Hewlett-Packard: Guilty of Oops! No. 12

Who doesn’t love a good list? Whether it’s the “best of” or “worst of,” we can’t help ourselves but to look at the lucky or unlucky ones that made it. I recently came across a few worst of lists: “The 11 Worst Companies to Work For” and “Labor Day 2012: 8 Biggest Layoffs.” Now, it’s bad enough to be found on one, but Hewlett-Packard managed to find its way on both.

As I read more about why it made each list, it became pretty clear. HP seems to be victim of many of the management practices that waste time and money. In particular, I think the mistake it is and will continue to be most affected by is what I call Oops! No. 12: Downsizing.

In a business world where headline after headline puts employee engagement right at the top, I can’t help but believe that with the leadership transitions of the past two years and its recent announcement to lay off more than 8 percent of its workforce by 2014, HP is creating a culture that will have employees running for the door.  And even those who don’t will have likely “checked out” on the job.

I’m not oblivious to the appeal downsizing has for organizational leaders. When you have lagging sales and your cash flow is diminishing, as is the case with HP, it’s only natural to think there would be many advantages to doing so, mostly an immediate positive impact on the bottom line. The problem is, in the end, it doesn’t accomplish what you set out to do and does more damage than good to the employees who are left behind.

For starters, there should be valid reasons for letting employees go, and it should be considered only after the organization has explored all other options. In my experience companies rarely get employees involved upfront in identifying alternative actions that will in the end strengthen their culture and make unavoidable layoffs more understandable. Flex time and across the board salary cuts are some ways in which employees come together in the hopes of avoiding layoffs, but more important are the ideas for reducing costs while maintaining high levels of quality and outstanding customer service.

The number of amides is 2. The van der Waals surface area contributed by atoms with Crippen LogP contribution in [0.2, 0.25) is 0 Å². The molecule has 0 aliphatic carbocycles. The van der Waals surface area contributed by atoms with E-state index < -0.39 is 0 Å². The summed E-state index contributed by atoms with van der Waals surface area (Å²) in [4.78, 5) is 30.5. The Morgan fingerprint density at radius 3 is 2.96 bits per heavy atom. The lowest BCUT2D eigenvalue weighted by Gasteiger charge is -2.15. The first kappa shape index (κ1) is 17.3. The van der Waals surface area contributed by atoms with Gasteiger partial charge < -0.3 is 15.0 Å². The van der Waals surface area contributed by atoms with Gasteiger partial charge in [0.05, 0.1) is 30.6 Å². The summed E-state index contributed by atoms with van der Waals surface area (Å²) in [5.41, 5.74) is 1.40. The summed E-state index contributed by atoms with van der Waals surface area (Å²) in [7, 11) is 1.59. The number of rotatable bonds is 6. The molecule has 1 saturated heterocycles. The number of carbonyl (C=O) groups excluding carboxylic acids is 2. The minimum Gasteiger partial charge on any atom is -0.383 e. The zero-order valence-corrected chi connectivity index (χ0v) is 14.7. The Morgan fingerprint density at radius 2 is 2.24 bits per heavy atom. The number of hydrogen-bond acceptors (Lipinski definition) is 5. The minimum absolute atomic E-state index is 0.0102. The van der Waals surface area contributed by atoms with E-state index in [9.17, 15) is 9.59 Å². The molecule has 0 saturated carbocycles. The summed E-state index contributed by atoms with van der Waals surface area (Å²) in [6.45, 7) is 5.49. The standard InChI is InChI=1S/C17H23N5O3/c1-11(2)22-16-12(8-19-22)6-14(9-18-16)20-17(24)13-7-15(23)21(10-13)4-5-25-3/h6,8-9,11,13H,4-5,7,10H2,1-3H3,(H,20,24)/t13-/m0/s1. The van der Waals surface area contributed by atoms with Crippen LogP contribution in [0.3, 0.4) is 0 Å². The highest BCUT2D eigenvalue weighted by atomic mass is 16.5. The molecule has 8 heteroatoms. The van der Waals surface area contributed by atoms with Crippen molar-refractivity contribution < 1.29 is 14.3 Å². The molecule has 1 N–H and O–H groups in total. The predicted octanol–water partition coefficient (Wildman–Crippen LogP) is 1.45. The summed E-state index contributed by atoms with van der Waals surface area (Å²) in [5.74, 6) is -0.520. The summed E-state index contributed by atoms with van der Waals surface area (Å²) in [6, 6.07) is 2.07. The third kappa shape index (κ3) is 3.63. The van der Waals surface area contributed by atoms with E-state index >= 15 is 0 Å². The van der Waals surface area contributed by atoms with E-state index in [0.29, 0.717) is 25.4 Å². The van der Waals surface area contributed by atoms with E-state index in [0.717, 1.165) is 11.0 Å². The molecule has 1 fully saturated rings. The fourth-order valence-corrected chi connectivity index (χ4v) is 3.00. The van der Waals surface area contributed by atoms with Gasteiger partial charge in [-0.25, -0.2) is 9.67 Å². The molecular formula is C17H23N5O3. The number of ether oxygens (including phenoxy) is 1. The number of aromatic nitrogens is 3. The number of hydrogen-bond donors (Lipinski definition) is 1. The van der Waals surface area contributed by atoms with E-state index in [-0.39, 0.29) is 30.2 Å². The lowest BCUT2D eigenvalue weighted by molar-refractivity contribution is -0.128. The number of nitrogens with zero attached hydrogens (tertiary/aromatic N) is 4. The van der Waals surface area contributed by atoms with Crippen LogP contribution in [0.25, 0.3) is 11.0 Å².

In the event your organization finds it has no other option but to downsize, it should be done with the utmost care. What many organizations don’t realize is that layoffs not only affect those who have lost their jobs but also those who are left behind to pick up the work that was once performed by others who are no longer there. How laid off employees are treated during and after the announcement also sends a message to the rest of the organization. If the remaining employees feel that those who were laid off were not treated fairly, you can bet that it will not only create a morale problem but will also affect performance as well. Companies who are more generous than they have to be to those laid off will recoup the expense of time and money many times over through the performance and attitudes of the remaining employees toward the organization.

Something that is almost never done is to increase positive reinforcement for the employees who remain given that they will be expected to do more with less. If that is not done, it begins a downward economic spiral that most companies experience after downsizing.

While I realize HP is facing many uphill challenges, the least of which is the market in which they compete, I do hope for the best for its leader and employees. I hope they heed my advice to not fall victim to Oops! No. 12 and instead, work with their employees to find a positive solution to their current problems.

Incidentally, one practice that HP seems to have avoided is Oops! No. 11: Promoting People No One Likes. According to the worst companies to work for article, Meg Whitman has an 82 percent approval rating. Here’s hoping that Meg will have as much success at turning HP around as she did at eBay.